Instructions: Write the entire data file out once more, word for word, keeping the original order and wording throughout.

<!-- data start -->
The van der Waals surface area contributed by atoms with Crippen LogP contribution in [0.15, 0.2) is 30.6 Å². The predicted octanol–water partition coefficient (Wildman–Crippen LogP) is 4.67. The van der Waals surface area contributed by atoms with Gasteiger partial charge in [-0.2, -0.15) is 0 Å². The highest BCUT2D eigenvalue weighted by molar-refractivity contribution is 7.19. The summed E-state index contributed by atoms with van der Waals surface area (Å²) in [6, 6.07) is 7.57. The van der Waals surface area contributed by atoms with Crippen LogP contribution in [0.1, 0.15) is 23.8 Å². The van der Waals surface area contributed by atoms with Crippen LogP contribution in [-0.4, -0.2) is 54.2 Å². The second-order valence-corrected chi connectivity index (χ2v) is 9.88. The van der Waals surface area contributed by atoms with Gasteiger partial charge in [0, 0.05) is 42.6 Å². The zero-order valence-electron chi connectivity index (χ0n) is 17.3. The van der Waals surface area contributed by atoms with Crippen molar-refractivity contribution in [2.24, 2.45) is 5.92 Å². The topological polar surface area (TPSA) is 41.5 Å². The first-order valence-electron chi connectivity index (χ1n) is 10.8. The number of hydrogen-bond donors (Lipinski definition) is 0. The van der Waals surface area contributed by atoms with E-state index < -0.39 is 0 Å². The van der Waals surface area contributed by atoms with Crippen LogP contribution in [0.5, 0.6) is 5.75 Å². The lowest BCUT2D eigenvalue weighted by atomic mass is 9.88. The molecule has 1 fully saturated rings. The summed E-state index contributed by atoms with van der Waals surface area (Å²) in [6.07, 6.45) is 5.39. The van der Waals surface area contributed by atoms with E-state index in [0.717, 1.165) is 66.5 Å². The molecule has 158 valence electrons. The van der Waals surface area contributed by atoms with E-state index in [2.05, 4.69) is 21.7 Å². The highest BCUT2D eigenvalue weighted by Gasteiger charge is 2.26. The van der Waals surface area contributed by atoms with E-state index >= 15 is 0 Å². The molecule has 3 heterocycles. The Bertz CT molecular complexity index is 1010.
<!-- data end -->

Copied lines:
The van der Waals surface area contributed by atoms with Crippen LogP contribution in [0.15, 0.2) is 30.6 Å². The predicted octanol–water partition coefficient (Wildman–Crippen LogP) is 4.67. The van der Waals surface area contributed by atoms with Gasteiger partial charge in [-0.2, -0.15) is 0 Å². The highest BCUT2D eigenvalue weighted by molar-refractivity contribution is 7.19. The summed E-state index contributed by atoms with van der Waals surface area (Å²) in [6, 6.07) is 7.57. The van der Waals surface area contributed by atoms with Crippen LogP contribution in [0.1, 0.15) is 23.8 Å². The van der Waals surface area contributed by atoms with Crippen LogP contribution in [-0.4, -0.2) is 54.2 Å². The second-order valence-corrected chi connectivity index (χ2v) is 9.88. The van der Waals surface area contributed by atoms with Gasteiger partial charge in [0, 0.05) is 42.6 Å². The zero-order valence-electron chi connectivity index (χ0n) is 17.3. The van der Waals surface area contributed by atoms with Crippen molar-refractivity contribution in [2.24, 2.45) is 5.92 Å². The topological polar surface area (TPSA) is 41.5 Å². The first-order valence-electron chi connectivity index (χ1n) is 10.8. The number of hydrogen-bond donors (Lipinski definition) is 0. The van der Waals surface area contributed by atoms with E-state index < -0.39 is 0 Å². The van der Waals surface area contributed by atoms with Crippen LogP contribution in [0.5, 0.6) is 5.75 Å². The lowest BCUT2D eigenvalue weighted by atomic mass is 9.88. The molecule has 1 fully saturated rings. The summed E-state index contributed by atoms with van der Waals surface area (Å²) in [6.07, 6.45) is 5.39. The van der Waals surface area contributed by atoms with E-state index in [0.717, 1.165) is 66.5 Å². The molecule has 158 valence electrons. The van der Waals surface area contributed by atoms with E-state index in [2.05, 4.69) is 21.7 Å². The highest BCUT2D eigenvalue weighted by Gasteiger charge is 2.26. The van der Waals surface area contributed by atoms with E-state index >= 15 is 0 Å². The molecule has 3 heterocycles. The Bertz CT molecular complexity index is 1010.